The individual states have long played a primary role in defining the legal family in the United States, with states often determining who does and does not enjoy the legal status of spouse, parent, and child. Two recent U.S. Supreme Court cases, Astrue v. Capatol and United States v. Windsor,2 acknowledged and affirmed the diverse definitions of family that flow from this federalist approach. Yet these cases do not solidify the states' place in defining family for purposes of marriage, parentage, divorce, and death. Instead, they foreshadow an increasingly federal conception of family status-a conception that values private family support over diversity and pluralism. This Article describes this federalization of family status and then analyzes the ways it furthers the underlying reason for legal family recognition: private family support. Federal agencies and courts have increasingly usurped the states' authority to define family. These decisions are not rooted in rejections of state sovereignty, however, or the diversity and pluralism that flow therefrom. Instead, federalism remains an important value so long as it addresses family dependencies and facilitates the private support of those dependencies.
Part II examines the role of federalism in the Supreme Court's Capato and Windsor decisions. Although many commentators have analyzed the deployment of federalism in Windsor, in which the Court struck down a provision of the Defense of Marriage Act, this Article offers the first robust comparison of Windsor and Capato, in which the Court affirmed the Social Security Administration's deference to states' intestacy laws when distributing survivors benefits to children. Although the Court decided neither case on federalism grounds, the Court in both cases affirmed the states' primary role in defining family. Yet developments both before and after Capato and Windsor reveal that federal courts and agencies do not consistently defer to states' authority to define family. In fact, the Supreme Court and other federal courts have increasingly imposed definitions of family upon the states. Part III analyzes this federalization of family. In particular, this Article offers the most comprehensive overview to date of the ways federal courts have rejected many states' definitions of marriage post- Windsor.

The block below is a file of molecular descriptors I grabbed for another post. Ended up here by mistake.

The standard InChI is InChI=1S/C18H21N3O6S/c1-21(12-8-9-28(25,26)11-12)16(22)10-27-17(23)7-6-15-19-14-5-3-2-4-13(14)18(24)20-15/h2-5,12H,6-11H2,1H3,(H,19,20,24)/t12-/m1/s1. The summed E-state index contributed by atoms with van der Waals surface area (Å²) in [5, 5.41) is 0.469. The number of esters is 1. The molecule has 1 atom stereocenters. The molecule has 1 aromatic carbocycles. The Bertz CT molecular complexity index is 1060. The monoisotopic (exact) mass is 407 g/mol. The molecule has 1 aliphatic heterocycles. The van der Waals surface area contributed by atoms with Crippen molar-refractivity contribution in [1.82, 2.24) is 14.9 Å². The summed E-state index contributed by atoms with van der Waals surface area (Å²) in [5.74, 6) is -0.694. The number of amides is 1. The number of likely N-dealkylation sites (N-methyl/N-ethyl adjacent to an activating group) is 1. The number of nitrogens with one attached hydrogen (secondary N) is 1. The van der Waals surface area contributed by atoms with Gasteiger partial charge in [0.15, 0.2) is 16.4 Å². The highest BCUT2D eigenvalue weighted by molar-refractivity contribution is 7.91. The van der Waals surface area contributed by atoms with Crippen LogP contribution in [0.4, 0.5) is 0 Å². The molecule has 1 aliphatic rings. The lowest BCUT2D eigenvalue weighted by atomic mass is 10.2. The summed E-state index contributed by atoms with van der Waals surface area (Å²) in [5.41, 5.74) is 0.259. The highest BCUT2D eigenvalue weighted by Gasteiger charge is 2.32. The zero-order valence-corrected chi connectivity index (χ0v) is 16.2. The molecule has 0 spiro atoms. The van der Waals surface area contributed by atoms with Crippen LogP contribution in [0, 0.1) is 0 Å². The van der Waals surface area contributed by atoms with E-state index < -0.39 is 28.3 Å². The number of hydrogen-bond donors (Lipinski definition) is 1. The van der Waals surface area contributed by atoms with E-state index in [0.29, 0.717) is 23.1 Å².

Part IV then analyzes why federal courts and agencies may continue to defer to states' definitions of family in some situations but not others. The Article concludes that a hierarchy of values is at play. Federalism and state sovereignty remain important, but they are not as important as the legal family's private support function. Federal agencies and courts therefore embrace federalism only when it potentially furthers the privatization of family dependencies. By returning to why the government-whether federal or state- recognizes family at all, the Article offers a new perspective on the relationship between family and federalism.
Laura A. Rosenbury,
Federal Visions of Private Family Support,
67 Vanderbilt Law Review
Available at: https://scholarship.law.vanderbilt.edu/vlr/vol67/iss6/12